To add texture and keep costs lower the designers opted to print a variety of stickers rather than use printed parts in this set. The stickers in this set are mostly used for the Mirror of Erised, with an entire sheet being used just for this model. The remaining stickers in the set are used for banners or to add brick texture to the curved panels. The stickers used for the mirror are printed on glossy reflective sticker paper which creases easily so be careful when placing these stickers as you want to get it right the first time to avoid damage.
Aside from the aesthetically appeasing structure a big stand out point of this set are the included minifigures. This set contains 10 minifigures. A large number despite being a large set. The figures are split into five students and five adults. The selection of figures is chosen carefully to include a large number of major characters from the movie, allowing us to have a full cast of important characters just by buying one set.
Of the included students we have the main three, Harry, Ron and Hermione along with Draco and a new character, Susan Bones. Each of these characters come in house sweaters colored appropriately for their houses. The Gryffindor sweater is a common piece used amongst many sets but the Slytherin and Hufflepuff sweater are unique to this set, making it difficult to make a lot of custom students as the prices will be high. The Ravenclaw sweater torso piece is not included in this set but was included in the collectible minifigure line. The figures each come with two faces so should you want to change their expression you simply need to turn their head around.
Alongside the main students this set contains four teachers and a ghost. These being Professor Dumbledore (portrayed by Richard Harris), Professor McGonagall, Hagrid, Professor Quirrel and the ghost of Nearly Headless Nick. As we can see, the selection of adults in this set is great, covering many of the main characters. The Hagrid figure included in this set makes use of a new mold to make the figure larger and unlike previous iterations the designers opted to go back to the traditional LEGO hands for Hagrid rather than using custom hands that included fingers. Funnily the Hagrid figure uses half sized minifigure legs to ensure his height is accurate, something that felt odd when putting together but works when done. The Quirrel minifigure in this set is a great upgrade over the only other version of this figure released in 2001, with a grotesque Voldemort as his alternate face. A very nice print that accurately captures the character. My favorite of the minifigures is the Nearly Headless Nick minifigure. Not only does this minifigure accurately capture the facial expressions of John Cleese, but the torso and legs are printed in a shiny silver color giving this figure a nice gloss. Each of the figures are printed both with front and back printing in intricate detail for their faces, legs and torso.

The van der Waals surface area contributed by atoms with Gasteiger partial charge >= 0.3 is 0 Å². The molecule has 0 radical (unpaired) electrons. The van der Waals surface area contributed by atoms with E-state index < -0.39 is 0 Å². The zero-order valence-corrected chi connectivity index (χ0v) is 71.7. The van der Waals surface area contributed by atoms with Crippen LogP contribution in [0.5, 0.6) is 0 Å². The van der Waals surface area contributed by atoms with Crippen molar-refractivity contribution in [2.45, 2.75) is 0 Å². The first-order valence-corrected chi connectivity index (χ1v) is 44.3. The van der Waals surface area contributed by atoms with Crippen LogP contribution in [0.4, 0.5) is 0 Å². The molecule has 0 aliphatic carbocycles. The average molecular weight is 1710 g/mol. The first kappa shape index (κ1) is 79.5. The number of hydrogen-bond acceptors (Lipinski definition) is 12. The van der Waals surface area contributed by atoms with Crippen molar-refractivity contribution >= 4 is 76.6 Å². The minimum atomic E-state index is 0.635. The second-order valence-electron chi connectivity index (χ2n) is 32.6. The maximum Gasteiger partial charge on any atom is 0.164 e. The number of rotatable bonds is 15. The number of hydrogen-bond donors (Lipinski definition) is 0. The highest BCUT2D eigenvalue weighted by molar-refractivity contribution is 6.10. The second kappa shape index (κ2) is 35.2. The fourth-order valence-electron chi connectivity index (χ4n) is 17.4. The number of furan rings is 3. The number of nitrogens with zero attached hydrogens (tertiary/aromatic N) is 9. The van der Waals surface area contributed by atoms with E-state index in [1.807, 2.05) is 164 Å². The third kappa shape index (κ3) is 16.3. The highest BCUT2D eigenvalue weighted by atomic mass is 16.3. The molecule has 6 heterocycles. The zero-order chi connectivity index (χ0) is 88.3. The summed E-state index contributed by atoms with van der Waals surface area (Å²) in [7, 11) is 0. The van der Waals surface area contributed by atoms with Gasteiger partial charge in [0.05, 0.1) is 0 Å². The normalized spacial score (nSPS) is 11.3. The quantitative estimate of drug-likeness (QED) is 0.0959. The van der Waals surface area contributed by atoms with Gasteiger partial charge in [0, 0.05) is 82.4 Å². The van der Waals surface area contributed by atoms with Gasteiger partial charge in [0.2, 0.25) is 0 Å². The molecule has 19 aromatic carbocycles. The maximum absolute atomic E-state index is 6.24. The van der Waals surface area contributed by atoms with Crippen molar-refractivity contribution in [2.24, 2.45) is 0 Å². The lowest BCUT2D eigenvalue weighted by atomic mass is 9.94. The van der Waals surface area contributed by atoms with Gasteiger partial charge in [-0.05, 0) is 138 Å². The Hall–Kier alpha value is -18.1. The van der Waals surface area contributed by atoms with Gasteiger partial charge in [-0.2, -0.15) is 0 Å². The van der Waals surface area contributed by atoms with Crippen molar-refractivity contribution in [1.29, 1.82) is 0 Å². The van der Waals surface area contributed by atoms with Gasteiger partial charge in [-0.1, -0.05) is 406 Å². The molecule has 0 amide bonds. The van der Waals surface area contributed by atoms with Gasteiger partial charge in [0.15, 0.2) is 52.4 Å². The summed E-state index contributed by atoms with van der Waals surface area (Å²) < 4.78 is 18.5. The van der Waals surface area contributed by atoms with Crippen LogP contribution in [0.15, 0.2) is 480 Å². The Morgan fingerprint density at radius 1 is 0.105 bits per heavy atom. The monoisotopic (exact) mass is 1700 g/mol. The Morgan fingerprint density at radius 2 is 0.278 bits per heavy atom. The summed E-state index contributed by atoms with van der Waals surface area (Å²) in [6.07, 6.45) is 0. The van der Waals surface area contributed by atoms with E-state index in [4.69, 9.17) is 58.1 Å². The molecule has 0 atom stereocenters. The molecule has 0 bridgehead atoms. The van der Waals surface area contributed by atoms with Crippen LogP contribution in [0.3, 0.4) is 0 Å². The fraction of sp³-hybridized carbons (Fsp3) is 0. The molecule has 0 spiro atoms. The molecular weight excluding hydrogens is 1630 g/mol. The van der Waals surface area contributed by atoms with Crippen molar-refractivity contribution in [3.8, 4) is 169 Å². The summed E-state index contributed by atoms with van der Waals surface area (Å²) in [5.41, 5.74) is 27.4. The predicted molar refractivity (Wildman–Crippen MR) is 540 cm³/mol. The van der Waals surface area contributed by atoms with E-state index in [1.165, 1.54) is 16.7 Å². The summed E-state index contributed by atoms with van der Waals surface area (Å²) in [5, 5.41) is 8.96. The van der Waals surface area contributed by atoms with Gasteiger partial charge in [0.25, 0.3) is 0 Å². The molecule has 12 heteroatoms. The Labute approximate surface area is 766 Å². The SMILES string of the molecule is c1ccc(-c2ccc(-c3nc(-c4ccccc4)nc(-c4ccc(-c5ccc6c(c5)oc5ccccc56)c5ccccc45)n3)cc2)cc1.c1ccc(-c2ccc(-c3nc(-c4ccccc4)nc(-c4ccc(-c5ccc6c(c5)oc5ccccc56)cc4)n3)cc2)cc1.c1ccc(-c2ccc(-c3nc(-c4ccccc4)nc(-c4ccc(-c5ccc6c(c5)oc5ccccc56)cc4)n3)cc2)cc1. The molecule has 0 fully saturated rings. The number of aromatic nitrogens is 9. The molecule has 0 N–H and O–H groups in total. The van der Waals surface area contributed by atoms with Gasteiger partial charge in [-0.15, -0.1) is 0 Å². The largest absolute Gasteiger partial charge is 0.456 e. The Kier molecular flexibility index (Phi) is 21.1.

If you were to pick up this set alone you would already have almost all of the main teachers that are available in the Harry Potter line, with the exception of the teachers in the collectible minifigure line. An alternative way to pick up a bunch of these figures is through #75964 LEGO Harry Potter Advent Calendar. A review for which can be found here.
For all the rave that is the structure and the minifigures the biggest downfall of this set in my opinion has to be the animals. This set comes with two molded animals: an owl and a rat, and two brick-built animals: a Basilisk and a Phoenix. Even though I don’t prefer the decision to switch to brick-built animals, the designers did their best to capture the essence of both creatures. This was probably done to keep costs low and to add an additional build experience within the set this set. Nonethess, they are disappointing compared to molded animals.
The original molded Fawkes the Phoenix produced in 2002 still holds up well to date, however coming in at over $20 we may just need to settle with the brick-built rendition included in this set. If you think Fawkes the Phoenix looks out of place, you really won’t like the Basilisk. The segmented body, size and color look out of place in this set; I wouldn’t have recognize this as the Basilisk if it wasn’t explicitly called out to me. Just like with the 2002 version of Fawkes, the 2002 Basilisk from the Chamber of Secrets set also included a molded Basilisk that is much more recognizable. When compared side-by-side, the molded creatures are clearly superior.
I would have preferred removing the brick-built creatures and lowering the cost by $5-$10. The Basilisk is a particularly strange addition to this set as there is no Chamber of Secrets in sight. Instead, they should create a new Chamber of Secrets set, since we have not seen one in nearly two decades!